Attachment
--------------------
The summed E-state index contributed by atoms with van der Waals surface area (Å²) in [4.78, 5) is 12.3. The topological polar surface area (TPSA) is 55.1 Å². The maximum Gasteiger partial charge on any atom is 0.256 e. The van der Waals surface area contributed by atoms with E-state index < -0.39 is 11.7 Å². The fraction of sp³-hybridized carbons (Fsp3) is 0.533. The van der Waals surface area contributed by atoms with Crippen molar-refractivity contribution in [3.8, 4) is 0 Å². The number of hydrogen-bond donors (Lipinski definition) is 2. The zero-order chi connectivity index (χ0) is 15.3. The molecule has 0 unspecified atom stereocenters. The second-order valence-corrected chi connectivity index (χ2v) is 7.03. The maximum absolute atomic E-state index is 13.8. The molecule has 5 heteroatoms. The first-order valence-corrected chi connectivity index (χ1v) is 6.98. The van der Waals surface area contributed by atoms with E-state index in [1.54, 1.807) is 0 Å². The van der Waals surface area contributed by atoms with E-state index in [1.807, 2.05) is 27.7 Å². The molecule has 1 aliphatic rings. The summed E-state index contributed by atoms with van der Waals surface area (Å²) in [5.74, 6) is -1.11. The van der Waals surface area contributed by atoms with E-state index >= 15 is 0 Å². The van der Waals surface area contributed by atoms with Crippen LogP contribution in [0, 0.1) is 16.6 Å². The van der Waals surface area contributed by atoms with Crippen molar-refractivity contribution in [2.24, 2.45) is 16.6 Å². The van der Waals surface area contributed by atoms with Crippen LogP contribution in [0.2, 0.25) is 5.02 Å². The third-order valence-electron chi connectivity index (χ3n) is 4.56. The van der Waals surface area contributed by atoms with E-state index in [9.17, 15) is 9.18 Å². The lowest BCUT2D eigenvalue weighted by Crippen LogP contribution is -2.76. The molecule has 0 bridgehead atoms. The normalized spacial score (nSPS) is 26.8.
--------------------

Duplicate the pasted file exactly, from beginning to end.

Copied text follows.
The summed E-state index contributed by atoms with van der Waals surface area (Å²) in [4.78, 5) is 12.3. The topological polar surface area (TPSA) is 55.1 Å². The maximum Gasteiger partial charge on any atom is 0.256 e. The van der Waals surface area contributed by atoms with E-state index < -0.39 is 11.7 Å². The fraction of sp³-hybridized carbons (Fsp3) is 0.533. The van der Waals surface area contributed by atoms with Crippen molar-refractivity contribution in [3.8, 4) is 0 Å². The number of hydrogen-bond donors (Lipinski definition) is 2. The zero-order chi connectivity index (χ0) is 15.3. The molecule has 0 unspecified atom stereocenters. The second-order valence-corrected chi connectivity index (χ2v) is 7.03. The maximum absolute atomic E-state index is 13.8. The molecule has 5 heteroatoms. The first-order valence-corrected chi connectivity index (χ1v) is 6.98. The van der Waals surface area contributed by atoms with E-state index in [1.54, 1.807) is 0 Å². The van der Waals surface area contributed by atoms with E-state index in [1.807, 2.05) is 27.7 Å². The molecule has 1 aliphatic rings. The summed E-state index contributed by atoms with van der Waals surface area (Å²) in [5.74, 6) is -1.11. The van der Waals surface area contributed by atoms with E-state index >= 15 is 0 Å². The van der Waals surface area contributed by atoms with Crippen LogP contribution in [0, 0.1) is 16.6 Å². The van der Waals surface area contributed by atoms with Crippen molar-refractivity contribution in [2.24, 2.45) is 16.6 Å². The van der Waals surface area contributed by atoms with Crippen LogP contribution in [0.2, 0.25) is 5.02 Å². The third-order valence-electron chi connectivity index (χ3n) is 4.56. The van der Waals surface area contributed by atoms with E-state index in [9.17, 15) is 9.18 Å². The lowest BCUT2D eigenvalue weighted by Crippen LogP contribution is -2.76. The molecule has 0 bridgehead atoms. The normalized spacial score (nSPS) is 26.8.